A joint committee of non-governmental organisations (NGOs) has alleged that some of the NGOs operating in the North-east are providing logistics for the insurgents.
The committee in its preliminary report on the allegations of human rights abuse in the North-east also alleged that some senior officials were liaising with leaders of the insurgents.
The report, a copy which was obtained by Blueprint in Abuja on Wednesday, was jointly carried out by the committee and the House of Representatives Committee on Human Rights.
The Senior Programme Officer of the Mahatma Gandhi Peace Foundation Nepal, which coordinated the report, Rev Solomon Semaka, expressed shock over the involvement of some of the NGOs in the provision of logistics to the insurgents.
“One of my lowest points and greatest shocker as a development worker myself, whose interest in the committee is to protect NGOs, was when a medical doctor and staff member of Action Against Hunger, one of the NGOs working in the North-east region, confessed before the committee that truly, they offer random treatment and provide food to wounded insurgents.
“However, under cross examination, he admitted that was not the major purpose in the North-east. ‘Sometimes, we offer the insurgents medical assistance because we also want to protect ourselves and at other times, you never can tell whether one is a terrorist or a victim so you just have to treat them’.”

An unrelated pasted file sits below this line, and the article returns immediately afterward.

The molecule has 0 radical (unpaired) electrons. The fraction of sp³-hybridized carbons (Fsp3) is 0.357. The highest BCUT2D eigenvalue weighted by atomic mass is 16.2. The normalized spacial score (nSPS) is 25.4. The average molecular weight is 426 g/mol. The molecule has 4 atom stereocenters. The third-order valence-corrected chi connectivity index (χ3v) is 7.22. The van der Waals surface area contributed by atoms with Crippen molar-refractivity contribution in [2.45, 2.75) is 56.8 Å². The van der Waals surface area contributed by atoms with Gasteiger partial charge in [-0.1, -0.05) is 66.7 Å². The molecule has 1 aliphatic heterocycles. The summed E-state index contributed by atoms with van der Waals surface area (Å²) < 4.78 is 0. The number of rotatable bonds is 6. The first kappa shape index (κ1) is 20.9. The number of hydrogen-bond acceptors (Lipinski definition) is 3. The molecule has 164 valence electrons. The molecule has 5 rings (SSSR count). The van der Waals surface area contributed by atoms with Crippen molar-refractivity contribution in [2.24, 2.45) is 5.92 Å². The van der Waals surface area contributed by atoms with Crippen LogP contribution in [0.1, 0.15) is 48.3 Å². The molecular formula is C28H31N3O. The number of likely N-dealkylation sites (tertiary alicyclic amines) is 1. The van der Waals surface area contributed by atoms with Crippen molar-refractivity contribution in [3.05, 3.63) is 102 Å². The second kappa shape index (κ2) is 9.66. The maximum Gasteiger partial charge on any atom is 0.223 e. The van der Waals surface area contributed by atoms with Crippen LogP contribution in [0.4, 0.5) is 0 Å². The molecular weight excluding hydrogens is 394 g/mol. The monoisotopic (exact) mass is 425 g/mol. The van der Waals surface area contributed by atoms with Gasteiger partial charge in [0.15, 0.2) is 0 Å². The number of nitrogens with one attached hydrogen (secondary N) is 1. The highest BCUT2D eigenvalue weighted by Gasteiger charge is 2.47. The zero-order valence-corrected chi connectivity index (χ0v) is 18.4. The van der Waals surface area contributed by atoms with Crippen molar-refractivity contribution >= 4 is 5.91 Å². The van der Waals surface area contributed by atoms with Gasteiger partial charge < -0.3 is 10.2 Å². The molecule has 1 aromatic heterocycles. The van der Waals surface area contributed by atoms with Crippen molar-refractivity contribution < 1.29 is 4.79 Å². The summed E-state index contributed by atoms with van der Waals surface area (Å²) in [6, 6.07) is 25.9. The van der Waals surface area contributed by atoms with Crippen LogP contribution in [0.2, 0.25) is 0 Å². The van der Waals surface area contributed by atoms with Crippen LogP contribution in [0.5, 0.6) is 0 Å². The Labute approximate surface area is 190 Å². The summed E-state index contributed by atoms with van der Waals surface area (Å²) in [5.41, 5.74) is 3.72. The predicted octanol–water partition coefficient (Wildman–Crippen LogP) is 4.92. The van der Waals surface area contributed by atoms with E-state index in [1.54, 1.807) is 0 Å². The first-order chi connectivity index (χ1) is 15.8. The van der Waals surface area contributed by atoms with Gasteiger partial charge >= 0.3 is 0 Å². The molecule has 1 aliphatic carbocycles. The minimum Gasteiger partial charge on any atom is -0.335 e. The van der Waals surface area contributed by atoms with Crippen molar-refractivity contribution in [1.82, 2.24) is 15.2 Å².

The chairman of the committee, Dr Isaac Dikko, said the report had been submitted to the Senate and House of Representatives’ leadership, Presidency and the United Nations.
He said: “Ladies and gentlemen, this fact finding committee became imperative, given that both the Nigerian military authorities and the non-governmental organisations were demoralised following various allegations against each other’’.
The committee, however, recommended that the National Assembly leadership should summit that the reports emanating especially from foreign organisations do not represent the true situation of affairs in the North-east.
“That the National Assembly leadership summit that issues of human rights abuse are subjective, and that the Nigerian military authorities particularly the Nigerian Army have demonstrated adequate will to recognise international standards on human rights; with reference to creation of a special desk on human rights in the Nigerian Army.
“That the National Assembly leadership legalise the auditing of non-governmental organisations by security agencies.
“That the National Assembly leadership should invite Action Against Hunger and Amnesty International with a view to answering why they should not be banned from operating within the Nigerian territory,’’ the report said.